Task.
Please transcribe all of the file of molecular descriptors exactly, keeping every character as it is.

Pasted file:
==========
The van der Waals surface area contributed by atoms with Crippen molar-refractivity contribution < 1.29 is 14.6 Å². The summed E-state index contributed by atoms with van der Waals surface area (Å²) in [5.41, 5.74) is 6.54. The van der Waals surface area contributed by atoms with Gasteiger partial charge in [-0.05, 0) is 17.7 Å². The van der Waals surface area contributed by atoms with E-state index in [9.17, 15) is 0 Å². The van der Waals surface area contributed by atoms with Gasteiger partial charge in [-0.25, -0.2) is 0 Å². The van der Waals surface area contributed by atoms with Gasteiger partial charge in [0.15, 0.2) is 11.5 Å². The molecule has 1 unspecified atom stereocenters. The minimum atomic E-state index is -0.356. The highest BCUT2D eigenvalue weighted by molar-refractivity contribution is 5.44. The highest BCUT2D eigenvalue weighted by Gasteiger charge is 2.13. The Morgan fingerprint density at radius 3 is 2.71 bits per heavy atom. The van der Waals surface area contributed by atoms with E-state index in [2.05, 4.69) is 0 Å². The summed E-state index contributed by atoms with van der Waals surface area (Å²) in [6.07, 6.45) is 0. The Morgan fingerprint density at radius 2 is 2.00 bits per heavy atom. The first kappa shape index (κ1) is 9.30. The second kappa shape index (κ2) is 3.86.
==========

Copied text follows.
The van der Waals surface area contributed by atoms with Crippen molar-refractivity contribution < 1.29 is 14.6 Å². The summed E-state index contributed by atoms with van der Waals surface area (Å²) in [5.41, 5.74) is 6.54. The van der Waals surface area contributed by atoms with Gasteiger partial charge in [-0.05, 0) is 17.7 Å². The van der Waals surface area contributed by atoms with E-state index in [9.17, 15) is 0 Å². The van der Waals surface area contributed by atoms with Gasteiger partial charge in [-0.25, -0.2) is 0 Å². The van der Waals surface area contributed by atoms with Gasteiger partial charge in [0.15, 0.2) is 11.5 Å². The molecule has 1 unspecified atom stereocenters. The minimum atomic E-state index is -0.356. The highest BCUT2D eigenvalue weighted by molar-refractivity contribution is 5.44. The highest BCUT2D eigenvalue weighted by Gasteiger charge is 2.13. The Morgan fingerprint density at radius 3 is 2.71 bits per heavy atom. The van der Waals surface area contributed by atoms with E-state index in [2.05, 4.69) is 0 Å². The summed E-state index contributed by atoms with van der Waals surface area (Å²) in [6.07, 6.45) is 0. The Morgan fingerprint density at radius 2 is 2.00 bits per heavy atom. The first kappa shape index (κ1) is 9.30. The second kappa shape index (κ2) is 3.86.